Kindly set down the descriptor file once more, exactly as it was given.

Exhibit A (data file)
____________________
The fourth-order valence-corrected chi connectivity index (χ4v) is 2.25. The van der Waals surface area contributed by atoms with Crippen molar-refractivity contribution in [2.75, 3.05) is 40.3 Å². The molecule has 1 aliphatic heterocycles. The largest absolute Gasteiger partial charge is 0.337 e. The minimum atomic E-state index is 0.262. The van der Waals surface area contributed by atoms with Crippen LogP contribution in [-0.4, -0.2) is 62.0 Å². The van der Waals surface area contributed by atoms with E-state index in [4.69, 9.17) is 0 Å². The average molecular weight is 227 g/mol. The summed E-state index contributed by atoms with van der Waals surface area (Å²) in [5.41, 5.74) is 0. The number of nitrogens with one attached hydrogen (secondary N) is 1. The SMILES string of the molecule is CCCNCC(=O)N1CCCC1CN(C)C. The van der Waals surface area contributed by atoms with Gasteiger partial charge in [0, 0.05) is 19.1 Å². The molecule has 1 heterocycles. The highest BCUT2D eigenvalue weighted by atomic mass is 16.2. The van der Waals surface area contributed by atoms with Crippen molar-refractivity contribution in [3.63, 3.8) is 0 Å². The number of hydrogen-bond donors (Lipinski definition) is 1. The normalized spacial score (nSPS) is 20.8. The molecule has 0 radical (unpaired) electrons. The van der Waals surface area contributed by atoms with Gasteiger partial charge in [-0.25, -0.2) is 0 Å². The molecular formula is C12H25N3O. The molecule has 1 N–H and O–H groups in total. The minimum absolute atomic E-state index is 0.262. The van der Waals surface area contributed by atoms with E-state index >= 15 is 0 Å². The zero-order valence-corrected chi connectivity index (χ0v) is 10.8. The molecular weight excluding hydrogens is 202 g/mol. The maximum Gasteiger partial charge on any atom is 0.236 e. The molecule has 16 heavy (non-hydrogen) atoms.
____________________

The fourth-order valence-corrected chi connectivity index (χ4v) is 2.25. The van der Waals surface area contributed by atoms with Crippen molar-refractivity contribution in [2.75, 3.05) is 40.3 Å². The molecule has 1 aliphatic heterocycles. The largest absolute Gasteiger partial charge is 0.337 e. The minimum atomic E-state index is 0.262. The van der Waals surface area contributed by atoms with Crippen LogP contribution in [-0.4, -0.2) is 62.0 Å². The van der Waals surface area contributed by atoms with E-state index in [4.69, 9.17) is 0 Å². The average molecular weight is 227 g/mol. The summed E-state index contributed by atoms with van der Waals surface area (Å²) in [5.41, 5.74) is 0. The number of nitrogens with one attached hydrogen (secondary N) is 1. The SMILES string of the molecule is CCCNCC(=O)N1CCCC1CN(C)C. The van der Waals surface area contributed by atoms with Gasteiger partial charge in [0, 0.05) is 19.1 Å². The molecule has 1 heterocycles. The highest BCUT2D eigenvalue weighted by atomic mass is 16.2. The van der Waals surface area contributed by atoms with Crippen molar-refractivity contribution in [3.63, 3.8) is 0 Å². The number of hydrogen-bond donors (Lipinski definition) is 1. The normalized spacial score (nSPS) is 20.8. The molecule has 0 radical (unpaired) electrons. The van der Waals surface area contributed by atoms with Gasteiger partial charge in [-0.25, -0.2) is 0 Å². The molecular formula is C12H25N3O. The molecule has 1 N–H and O–H groups in total. The minimum absolute atomic E-state index is 0.262. The van der Waals surface area contributed by atoms with E-state index >= 15 is 0 Å². The zero-order valence-corrected chi connectivity index (χ0v) is 10.8. The molecular weight excluding hydrogens is 202 g/mol. The maximum Gasteiger partial charge on any atom is 0.236 e. The molecule has 16 heavy (non-hydrogen) atoms.